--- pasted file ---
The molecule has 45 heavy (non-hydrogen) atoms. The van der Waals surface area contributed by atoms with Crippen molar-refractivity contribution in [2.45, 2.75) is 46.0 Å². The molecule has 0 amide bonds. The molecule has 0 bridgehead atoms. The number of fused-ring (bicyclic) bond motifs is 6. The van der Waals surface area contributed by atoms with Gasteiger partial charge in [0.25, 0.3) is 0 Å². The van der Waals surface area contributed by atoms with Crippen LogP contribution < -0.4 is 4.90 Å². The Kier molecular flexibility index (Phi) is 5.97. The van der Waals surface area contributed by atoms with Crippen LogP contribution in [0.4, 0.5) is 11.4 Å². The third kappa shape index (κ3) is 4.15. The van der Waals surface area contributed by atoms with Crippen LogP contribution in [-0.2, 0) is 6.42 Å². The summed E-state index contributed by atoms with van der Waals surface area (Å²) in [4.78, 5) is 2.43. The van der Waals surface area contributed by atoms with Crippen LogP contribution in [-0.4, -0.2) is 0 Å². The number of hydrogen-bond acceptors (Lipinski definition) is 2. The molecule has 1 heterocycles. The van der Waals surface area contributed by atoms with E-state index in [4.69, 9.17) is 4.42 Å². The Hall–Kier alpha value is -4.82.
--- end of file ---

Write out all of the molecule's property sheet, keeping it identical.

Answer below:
The molecule has 45 heavy (non-hydrogen) atoms. The van der Waals surface area contributed by atoms with Crippen molar-refractivity contribution in [2.45, 2.75) is 46.0 Å². The molecule has 0 amide bonds. The molecule has 0 bridgehead atoms. The number of fused-ring (bicyclic) bond motifs is 6. The van der Waals surface area contributed by atoms with Gasteiger partial charge in [0.25, 0.3) is 0 Å². The van der Waals surface area contributed by atoms with Crippen LogP contribution < -0.4 is 4.90 Å². The Kier molecular flexibility index (Phi) is 5.97. The van der Waals surface area contributed by atoms with Crippen LogP contribution in [0.4, 0.5) is 11.4 Å². The third kappa shape index (κ3) is 4.15. The van der Waals surface area contributed by atoms with Crippen LogP contribution in [-0.2, 0) is 6.42 Å². The summed E-state index contributed by atoms with van der Waals surface area (Å²) in [4.78, 5) is 2.43. The van der Waals surface area contributed by atoms with Crippen LogP contribution in [-0.4, -0.2) is 0 Å². The number of hydrogen-bond acceptors (Lipinski definition) is 2. The molecule has 1 heterocycles. The van der Waals surface area contributed by atoms with E-state index in [4.69, 9.17) is 4.42 Å². The Hall–Kier alpha value is -4.82.